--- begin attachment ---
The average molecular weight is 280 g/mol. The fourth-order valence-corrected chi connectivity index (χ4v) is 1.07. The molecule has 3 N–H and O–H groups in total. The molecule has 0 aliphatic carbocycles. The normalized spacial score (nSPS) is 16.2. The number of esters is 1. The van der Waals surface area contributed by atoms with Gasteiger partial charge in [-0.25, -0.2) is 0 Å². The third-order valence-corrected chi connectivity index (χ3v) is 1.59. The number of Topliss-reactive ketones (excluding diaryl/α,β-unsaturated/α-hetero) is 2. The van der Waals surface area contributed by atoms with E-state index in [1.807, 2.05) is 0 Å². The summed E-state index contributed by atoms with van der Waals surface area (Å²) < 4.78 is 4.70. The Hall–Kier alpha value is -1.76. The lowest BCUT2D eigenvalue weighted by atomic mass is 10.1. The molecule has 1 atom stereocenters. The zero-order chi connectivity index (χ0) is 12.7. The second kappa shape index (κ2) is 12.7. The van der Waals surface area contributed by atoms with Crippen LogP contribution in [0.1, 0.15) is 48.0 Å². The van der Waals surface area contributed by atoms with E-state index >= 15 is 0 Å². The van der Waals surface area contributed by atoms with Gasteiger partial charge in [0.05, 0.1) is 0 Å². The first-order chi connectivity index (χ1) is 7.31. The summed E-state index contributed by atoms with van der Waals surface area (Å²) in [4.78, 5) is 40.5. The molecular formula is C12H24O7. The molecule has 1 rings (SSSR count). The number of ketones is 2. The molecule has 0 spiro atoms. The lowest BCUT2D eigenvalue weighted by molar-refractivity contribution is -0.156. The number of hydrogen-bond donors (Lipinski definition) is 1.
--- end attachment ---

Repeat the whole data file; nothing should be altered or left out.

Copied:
The average molecular weight is 280 g/mol. The fourth-order valence-corrected chi connectivity index (χ4v) is 1.07. The molecule has 3 N–H and O–H groups in total. The molecule has 0 aliphatic carbocycles. The normalized spacial score (nSPS) is 16.2. The number of esters is 1. The van der Waals surface area contributed by atoms with Gasteiger partial charge in [-0.25, -0.2) is 0 Å². The third-order valence-corrected chi connectivity index (χ3v) is 1.59. The number of Topliss-reactive ketones (excluding diaryl/α,β-unsaturated/α-hetero) is 2. The van der Waals surface area contributed by atoms with E-state index in [1.807, 2.05) is 0 Å². The summed E-state index contributed by atoms with van der Waals surface area (Å²) < 4.78 is 4.70. The Hall–Kier alpha value is -1.76. The lowest BCUT2D eigenvalue weighted by atomic mass is 10.1. The molecule has 1 atom stereocenters. The zero-order chi connectivity index (χ0) is 12.7. The second kappa shape index (κ2) is 12.7. The van der Waals surface area contributed by atoms with Crippen LogP contribution in [0.1, 0.15) is 48.0 Å². The van der Waals surface area contributed by atoms with E-state index >= 15 is 0 Å². The van der Waals surface area contributed by atoms with Gasteiger partial charge in [0.05, 0.1) is 0 Å². The first-order chi connectivity index (χ1) is 7.31. The summed E-state index contributed by atoms with van der Waals surface area (Å²) in [4.78, 5) is 40.5. The molecular formula is C12H24O7. The molecule has 1 rings (SSSR count). The number of ketones is 2. The molecule has 0 spiro atoms. The lowest BCUT2D eigenvalue weighted by molar-refractivity contribution is -0.156. The number of hydrogen-bond donors (Lipinski definition) is 1.